Great Avon Wood
Forest of Avon and Avon Needs Trees have announced our most ambitious project yet! Our two charities have worked together to jointly own over 100 acres of land near the village of Pensford. This project truly stamps Forest of Avon’s mark on the region and accelerates the charities' ambitious goal to double tree cover by 2050. Over the next three years, volunteers will help to plant and care for 40,000 trees supplied by the Woodland Trust as part of the Emergency Tree Fund.
Great Avon Wood was recently featured in The Guardian with a wonderful selection of photographs and words from Alex Turner (@alexcarlturner), who joined for a day of volunteer tree planting in February. Take a look at the article here: https://www.theguardian.com/environment/gallery/2023/apr/18/dig-in-how-to-build-a-forest-from-scratch-in-picture
About the Woodland
Great Avon Wood sits at the heart of two landscapes that are regionally important for nature’s recovery: the Limestone-Link and the southern border of the Dundry Downs. It will consist of three linked woodland sites and will create a mixed landscape including new woodland creation, natural regenerating woodland and open grassland.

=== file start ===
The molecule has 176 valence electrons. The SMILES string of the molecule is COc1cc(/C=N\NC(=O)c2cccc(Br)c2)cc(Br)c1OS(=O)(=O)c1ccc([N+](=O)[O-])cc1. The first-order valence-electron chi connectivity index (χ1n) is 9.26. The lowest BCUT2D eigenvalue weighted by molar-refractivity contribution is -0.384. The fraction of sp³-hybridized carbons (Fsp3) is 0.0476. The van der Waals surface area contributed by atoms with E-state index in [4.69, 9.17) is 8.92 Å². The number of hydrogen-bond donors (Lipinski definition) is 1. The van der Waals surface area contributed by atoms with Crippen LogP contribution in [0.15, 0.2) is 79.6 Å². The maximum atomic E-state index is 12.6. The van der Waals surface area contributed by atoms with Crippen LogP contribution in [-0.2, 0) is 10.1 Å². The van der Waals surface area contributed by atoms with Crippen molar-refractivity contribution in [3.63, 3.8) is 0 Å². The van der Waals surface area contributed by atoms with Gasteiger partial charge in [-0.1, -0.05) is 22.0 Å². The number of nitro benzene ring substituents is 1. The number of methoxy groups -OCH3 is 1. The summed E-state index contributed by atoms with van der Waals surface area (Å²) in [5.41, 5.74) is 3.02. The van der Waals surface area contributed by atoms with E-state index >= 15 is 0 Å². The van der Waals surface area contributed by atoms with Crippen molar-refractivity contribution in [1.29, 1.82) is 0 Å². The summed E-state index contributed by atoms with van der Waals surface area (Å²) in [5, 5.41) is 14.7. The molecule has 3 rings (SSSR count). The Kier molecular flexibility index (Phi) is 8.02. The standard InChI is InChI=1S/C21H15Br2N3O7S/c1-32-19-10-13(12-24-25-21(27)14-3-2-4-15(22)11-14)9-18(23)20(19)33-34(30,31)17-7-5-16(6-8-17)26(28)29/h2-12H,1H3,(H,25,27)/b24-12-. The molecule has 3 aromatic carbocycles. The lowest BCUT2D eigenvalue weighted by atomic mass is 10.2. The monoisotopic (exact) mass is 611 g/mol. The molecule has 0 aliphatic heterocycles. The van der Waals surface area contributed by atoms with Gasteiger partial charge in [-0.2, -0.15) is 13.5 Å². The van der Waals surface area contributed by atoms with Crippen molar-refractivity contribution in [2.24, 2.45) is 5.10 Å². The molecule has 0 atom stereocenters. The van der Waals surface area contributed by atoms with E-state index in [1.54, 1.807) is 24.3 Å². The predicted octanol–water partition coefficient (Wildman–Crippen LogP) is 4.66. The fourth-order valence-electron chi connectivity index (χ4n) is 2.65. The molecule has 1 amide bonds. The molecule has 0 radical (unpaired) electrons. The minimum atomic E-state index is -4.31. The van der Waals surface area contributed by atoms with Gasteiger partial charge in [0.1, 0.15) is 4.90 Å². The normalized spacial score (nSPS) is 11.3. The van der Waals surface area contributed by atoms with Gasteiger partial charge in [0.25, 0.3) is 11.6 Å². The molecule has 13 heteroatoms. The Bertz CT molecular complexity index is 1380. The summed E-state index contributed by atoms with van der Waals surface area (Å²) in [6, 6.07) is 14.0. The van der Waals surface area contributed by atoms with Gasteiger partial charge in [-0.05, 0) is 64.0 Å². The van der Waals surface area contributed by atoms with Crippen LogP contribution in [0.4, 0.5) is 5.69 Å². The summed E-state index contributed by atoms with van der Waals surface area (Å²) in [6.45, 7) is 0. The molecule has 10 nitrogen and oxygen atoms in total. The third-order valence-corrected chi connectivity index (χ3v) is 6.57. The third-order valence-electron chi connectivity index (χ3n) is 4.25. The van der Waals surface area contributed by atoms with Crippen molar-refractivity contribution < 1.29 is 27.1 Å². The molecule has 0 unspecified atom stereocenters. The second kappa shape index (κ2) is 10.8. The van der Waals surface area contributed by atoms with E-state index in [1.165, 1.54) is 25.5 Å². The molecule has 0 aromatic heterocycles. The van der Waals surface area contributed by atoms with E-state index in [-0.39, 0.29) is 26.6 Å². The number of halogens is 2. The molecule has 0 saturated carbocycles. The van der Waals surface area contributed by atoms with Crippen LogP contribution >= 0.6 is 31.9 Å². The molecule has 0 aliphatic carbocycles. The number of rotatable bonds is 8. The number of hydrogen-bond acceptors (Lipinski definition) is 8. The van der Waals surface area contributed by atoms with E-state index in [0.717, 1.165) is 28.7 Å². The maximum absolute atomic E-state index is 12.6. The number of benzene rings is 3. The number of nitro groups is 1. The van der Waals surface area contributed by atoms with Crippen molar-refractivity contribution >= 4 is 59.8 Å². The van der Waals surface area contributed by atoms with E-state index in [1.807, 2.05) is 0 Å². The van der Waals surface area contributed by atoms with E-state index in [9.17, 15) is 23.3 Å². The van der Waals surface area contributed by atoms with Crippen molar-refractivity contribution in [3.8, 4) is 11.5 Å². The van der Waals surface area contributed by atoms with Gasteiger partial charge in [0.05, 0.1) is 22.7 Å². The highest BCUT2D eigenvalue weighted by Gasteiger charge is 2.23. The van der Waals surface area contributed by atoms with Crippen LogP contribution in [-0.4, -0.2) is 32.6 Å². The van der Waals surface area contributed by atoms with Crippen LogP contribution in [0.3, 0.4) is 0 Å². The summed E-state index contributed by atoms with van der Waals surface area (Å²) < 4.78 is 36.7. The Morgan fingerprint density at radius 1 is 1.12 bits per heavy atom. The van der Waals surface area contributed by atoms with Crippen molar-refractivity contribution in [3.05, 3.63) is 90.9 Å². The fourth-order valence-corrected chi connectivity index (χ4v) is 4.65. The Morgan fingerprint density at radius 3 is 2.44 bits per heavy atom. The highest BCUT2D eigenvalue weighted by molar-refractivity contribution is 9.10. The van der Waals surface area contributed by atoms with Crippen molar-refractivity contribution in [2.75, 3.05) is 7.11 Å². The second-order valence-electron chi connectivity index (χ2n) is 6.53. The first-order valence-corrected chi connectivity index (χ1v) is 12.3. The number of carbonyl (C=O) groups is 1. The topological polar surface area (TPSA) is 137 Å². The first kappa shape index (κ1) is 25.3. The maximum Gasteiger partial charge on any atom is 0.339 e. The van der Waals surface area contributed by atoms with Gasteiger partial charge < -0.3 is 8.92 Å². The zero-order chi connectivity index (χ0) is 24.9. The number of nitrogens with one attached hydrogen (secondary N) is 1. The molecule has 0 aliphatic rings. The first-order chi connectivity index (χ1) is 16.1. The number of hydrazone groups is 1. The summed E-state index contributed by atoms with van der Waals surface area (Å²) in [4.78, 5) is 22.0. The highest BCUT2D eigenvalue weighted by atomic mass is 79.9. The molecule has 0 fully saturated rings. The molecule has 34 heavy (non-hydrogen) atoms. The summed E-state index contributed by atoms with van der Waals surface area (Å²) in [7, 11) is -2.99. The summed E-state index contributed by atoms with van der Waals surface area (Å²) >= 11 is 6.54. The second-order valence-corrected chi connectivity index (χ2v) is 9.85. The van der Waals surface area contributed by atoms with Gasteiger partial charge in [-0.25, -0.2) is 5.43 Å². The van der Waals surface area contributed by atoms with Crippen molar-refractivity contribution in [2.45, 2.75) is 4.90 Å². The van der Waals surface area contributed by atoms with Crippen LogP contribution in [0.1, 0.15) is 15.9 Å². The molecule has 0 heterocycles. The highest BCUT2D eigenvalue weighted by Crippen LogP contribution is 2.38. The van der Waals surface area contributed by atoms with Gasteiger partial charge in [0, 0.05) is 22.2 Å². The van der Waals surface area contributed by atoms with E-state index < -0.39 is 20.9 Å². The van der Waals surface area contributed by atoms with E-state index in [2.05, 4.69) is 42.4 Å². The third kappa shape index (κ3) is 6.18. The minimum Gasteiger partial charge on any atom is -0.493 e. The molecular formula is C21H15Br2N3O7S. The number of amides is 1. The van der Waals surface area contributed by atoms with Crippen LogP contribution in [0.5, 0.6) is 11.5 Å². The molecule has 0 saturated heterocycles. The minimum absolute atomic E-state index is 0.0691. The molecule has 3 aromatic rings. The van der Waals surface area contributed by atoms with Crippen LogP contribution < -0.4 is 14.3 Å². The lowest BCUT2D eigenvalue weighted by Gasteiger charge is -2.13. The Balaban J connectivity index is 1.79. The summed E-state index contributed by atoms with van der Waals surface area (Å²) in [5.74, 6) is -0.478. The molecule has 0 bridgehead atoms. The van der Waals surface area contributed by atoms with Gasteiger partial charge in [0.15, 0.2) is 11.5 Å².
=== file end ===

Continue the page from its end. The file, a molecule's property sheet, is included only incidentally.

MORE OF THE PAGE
As these green corridors continue to grow, Great Avon Wood will create essential habitat to local wildlife such as Chiff Chaffs, Barn Owls, Kites, and Kestrels, whilst the plan includes the care for the existing species rich grassland, which for butterflies and wildflowers to thrive. Also, from the 30 native tree species planned to be planted, Hazel, Hawthorn and Pedunculate Oak (to name a few), will be an important food resource for birds and mammals.
The new woodland will play an important role in the local area to reduce flood risk through natural flood management. This area has become prone to flooding due to an increase in extreme weather. Trees provide greater interception of rainfall, alongside root systems ultimately reducing the flow. As the new trees grow, they will help slow the rate that rainfall runs off the land into the River Chew, with long term benefits for local villages and towns.